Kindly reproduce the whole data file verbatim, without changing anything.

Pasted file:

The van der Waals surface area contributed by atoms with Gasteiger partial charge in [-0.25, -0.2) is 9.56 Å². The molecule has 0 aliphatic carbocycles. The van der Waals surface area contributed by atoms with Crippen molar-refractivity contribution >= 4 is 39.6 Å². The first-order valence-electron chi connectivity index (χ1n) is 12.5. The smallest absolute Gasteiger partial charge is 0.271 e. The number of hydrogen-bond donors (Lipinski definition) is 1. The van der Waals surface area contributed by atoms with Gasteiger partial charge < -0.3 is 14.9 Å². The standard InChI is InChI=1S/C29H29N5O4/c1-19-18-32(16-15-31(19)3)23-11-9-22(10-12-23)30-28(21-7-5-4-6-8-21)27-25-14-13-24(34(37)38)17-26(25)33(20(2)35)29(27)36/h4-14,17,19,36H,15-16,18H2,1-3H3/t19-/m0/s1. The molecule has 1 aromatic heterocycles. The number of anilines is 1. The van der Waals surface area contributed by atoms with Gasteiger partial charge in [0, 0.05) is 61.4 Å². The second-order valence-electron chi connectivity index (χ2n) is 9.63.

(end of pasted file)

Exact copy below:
The van der Waals surface area contributed by atoms with Gasteiger partial charge in [-0.25, -0.2) is 9.56 Å². The molecule has 0 aliphatic carbocycles. The van der Waals surface area contributed by atoms with Crippen molar-refractivity contribution >= 4 is 39.6 Å². The first-order valence-electron chi connectivity index (χ1n) is 12.5. The smallest absolute Gasteiger partial charge is 0.271 e. The number of hydrogen-bond donors (Lipinski definition) is 1. The van der Waals surface area contributed by atoms with Gasteiger partial charge < -0.3 is 14.9 Å². The standard InChI is InChI=1S/C29H29N5O4/c1-19-18-32(16-15-31(19)3)23-11-9-22(10-12-23)30-28(21-7-5-4-6-8-21)27-25-14-13-24(34(37)38)17-26(25)33(20(2)35)29(27)36/h4-14,17,19,36H,15-16,18H2,1-3H3/t19-/m0/s1. The molecule has 1 aromatic heterocycles. The number of anilines is 1. The van der Waals surface area contributed by atoms with Gasteiger partial charge in [0, 0.05) is 61.4 Å². The second-order valence-electron chi connectivity index (χ2n) is 9.63.